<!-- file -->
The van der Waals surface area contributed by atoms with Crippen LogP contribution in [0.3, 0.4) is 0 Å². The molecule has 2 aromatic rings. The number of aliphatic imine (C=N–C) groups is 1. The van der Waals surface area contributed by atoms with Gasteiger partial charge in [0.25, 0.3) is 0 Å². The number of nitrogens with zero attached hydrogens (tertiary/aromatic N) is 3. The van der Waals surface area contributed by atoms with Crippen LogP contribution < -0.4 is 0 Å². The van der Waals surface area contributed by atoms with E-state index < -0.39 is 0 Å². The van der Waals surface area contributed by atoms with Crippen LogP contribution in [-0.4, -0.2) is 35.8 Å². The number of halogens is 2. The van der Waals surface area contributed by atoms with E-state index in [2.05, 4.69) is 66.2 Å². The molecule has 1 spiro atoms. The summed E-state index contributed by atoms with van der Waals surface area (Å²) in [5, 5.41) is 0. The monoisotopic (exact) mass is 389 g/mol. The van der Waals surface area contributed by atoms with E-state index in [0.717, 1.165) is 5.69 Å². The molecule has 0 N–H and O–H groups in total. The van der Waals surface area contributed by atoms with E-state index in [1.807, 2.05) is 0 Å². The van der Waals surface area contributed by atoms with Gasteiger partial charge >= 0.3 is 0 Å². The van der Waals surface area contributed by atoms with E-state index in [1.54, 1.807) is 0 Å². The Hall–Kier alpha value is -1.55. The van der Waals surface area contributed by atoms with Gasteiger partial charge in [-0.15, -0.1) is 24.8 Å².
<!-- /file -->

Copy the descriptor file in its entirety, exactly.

The van der Waals surface area contributed by atoms with Crippen LogP contribution in [0.3, 0.4) is 0 Å². The molecule has 2 aromatic rings. The number of aliphatic imine (C=N–C) groups is 1. The van der Waals surface area contributed by atoms with Gasteiger partial charge in [0.25, 0.3) is 0 Å². The number of nitrogens with zero attached hydrogens (tertiary/aromatic N) is 3. The van der Waals surface area contributed by atoms with Crippen LogP contribution < -0.4 is 0 Å². The van der Waals surface area contributed by atoms with E-state index < -0.39 is 0 Å². The van der Waals surface area contributed by atoms with Crippen LogP contribution in [-0.4, -0.2) is 35.8 Å². The number of halogens is 2. The van der Waals surface area contributed by atoms with E-state index in [2.05, 4.69) is 66.2 Å². The molecule has 1 spiro atoms. The summed E-state index contributed by atoms with van der Waals surface area (Å²) in [5, 5.41) is 0. The monoisotopic (exact) mass is 389 g/mol. The van der Waals surface area contributed by atoms with E-state index in [0.717, 1.165) is 5.69 Å². The molecule has 0 N–H and O–H groups in total. The van der Waals surface area contributed by atoms with E-state index in [1.807, 2.05) is 0 Å². The van der Waals surface area contributed by atoms with Gasteiger partial charge >= 0.3 is 0 Å². The van der Waals surface area contributed by atoms with E-state index in [1.54, 1.807) is 0 Å². The Hall–Kier alpha value is -1.55. The van der Waals surface area contributed by atoms with Gasteiger partial charge in [-0.15, -0.1) is 24.8 Å².